by Marissa Wong, Slide Share
"500 million photos are uploaded every day. Sharing of digital
information has grown 9 times in five years. And China is leading the
digital charge. If you haven’t seen it already, “Queen of the ‘Net” Mary
Meeker has uploaded her latest report on Internet trends.
Among the highlights: Emerging markets continue
to lead in the 8% year-over-year growth in global Internet users, with
China adding the most (264 million users from 2008-2012). And while 81%
of users are outside of the U.S., 80% of the top 10 global internet
properties were made in the U.S. (Google, Microsoft and Facebook are at
the top of that list.) Another interesting international comparison:
Americans are under sharers. Just 15% of Americans report that they
share “everything” or “most things” online, compared to a world average
of 24%. Saudi Arabians are the world’s biggest sharers and the Japanese
share the least."
Friday, May 31, 2013
Tuesday, May 21, 2013
Arcadia is a 1993 play by Tom Stoppard concerning the relationship between past and present and between order and disorder and the certainty of knowledge. It has been cited by many critics as the finest play from one of the most significant contemporary playwrights in the English language
Arcadia is set in Sidley Park, an English country house, in both the years 1809–1812 and the present day (1993 in the original production). The activities of two modern scholars and the house's current residents are juxtaposed with the lives of those who lived there 180 years earlier.
In 1809, Thomasina Coverly, the daughter of the house, is a precocious teenager with ideas about mathematics well ahead of her time. She studies with her tutor Septimus Hodge, a friend of Lord Byron who is an unseen guest in the house. In the present, a writer and an academic converge on the house: Hannah Jarvis, the writer, is investigating a hermit who once lived on the grounds; Bernard Nightingale, a professor of literature, is investigating a mysterious chapter in the life of Byron. As their investigations unfold, helped by Valentine Coverly, a post-graduate student in mathematical biology, the truth about what happened in Thomasina's lifetime is gradually revealed.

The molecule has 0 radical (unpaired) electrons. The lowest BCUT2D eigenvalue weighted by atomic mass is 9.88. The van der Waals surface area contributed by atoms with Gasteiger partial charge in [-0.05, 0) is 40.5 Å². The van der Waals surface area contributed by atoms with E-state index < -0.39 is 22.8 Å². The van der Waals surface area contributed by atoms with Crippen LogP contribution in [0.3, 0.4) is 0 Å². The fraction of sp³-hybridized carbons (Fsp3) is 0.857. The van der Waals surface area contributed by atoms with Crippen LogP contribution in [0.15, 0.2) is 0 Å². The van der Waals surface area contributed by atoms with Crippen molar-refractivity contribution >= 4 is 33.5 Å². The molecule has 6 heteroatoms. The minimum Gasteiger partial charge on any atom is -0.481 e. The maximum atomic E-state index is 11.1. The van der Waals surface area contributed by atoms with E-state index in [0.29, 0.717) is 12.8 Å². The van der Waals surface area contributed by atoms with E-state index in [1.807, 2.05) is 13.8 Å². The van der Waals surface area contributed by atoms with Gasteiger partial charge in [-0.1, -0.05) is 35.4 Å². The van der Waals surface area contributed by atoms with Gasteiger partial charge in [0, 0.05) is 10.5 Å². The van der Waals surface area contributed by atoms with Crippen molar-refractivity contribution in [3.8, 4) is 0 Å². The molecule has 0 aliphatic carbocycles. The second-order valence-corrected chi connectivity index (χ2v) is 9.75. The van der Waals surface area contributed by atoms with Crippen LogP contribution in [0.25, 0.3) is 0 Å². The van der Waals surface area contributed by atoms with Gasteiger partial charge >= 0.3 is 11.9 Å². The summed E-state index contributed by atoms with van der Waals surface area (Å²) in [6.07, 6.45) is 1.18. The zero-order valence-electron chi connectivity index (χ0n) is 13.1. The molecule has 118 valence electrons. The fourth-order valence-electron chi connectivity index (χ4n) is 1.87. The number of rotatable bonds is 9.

The play's set features a large table, which is used by the characters in both past and present. Props are not removed when the play switches time period, so that the books, tortoise, coffee mugs, quill pens, portfolios, and laptop computers appear alongside each other in a blurring of past and present
Anne and Paul will read an excerpt from Scene Four at the CenTexWFS meeting on May 21, 2013. It focuses on a discussion between Valentine Coverly and Hannah Jarvis.(http://ctxwfs.org/Default.aspx?pageId=544823&eventId=688232&EventViewMode=EventDetails)
You can read an essay on this play at http://www.scribd.com/doc/38336576/Arcadia-A-Play-on-Complexity and an excellent summary on Wikipedia at http://en.wikipedia.org/wiki/Arcadia_%28play%29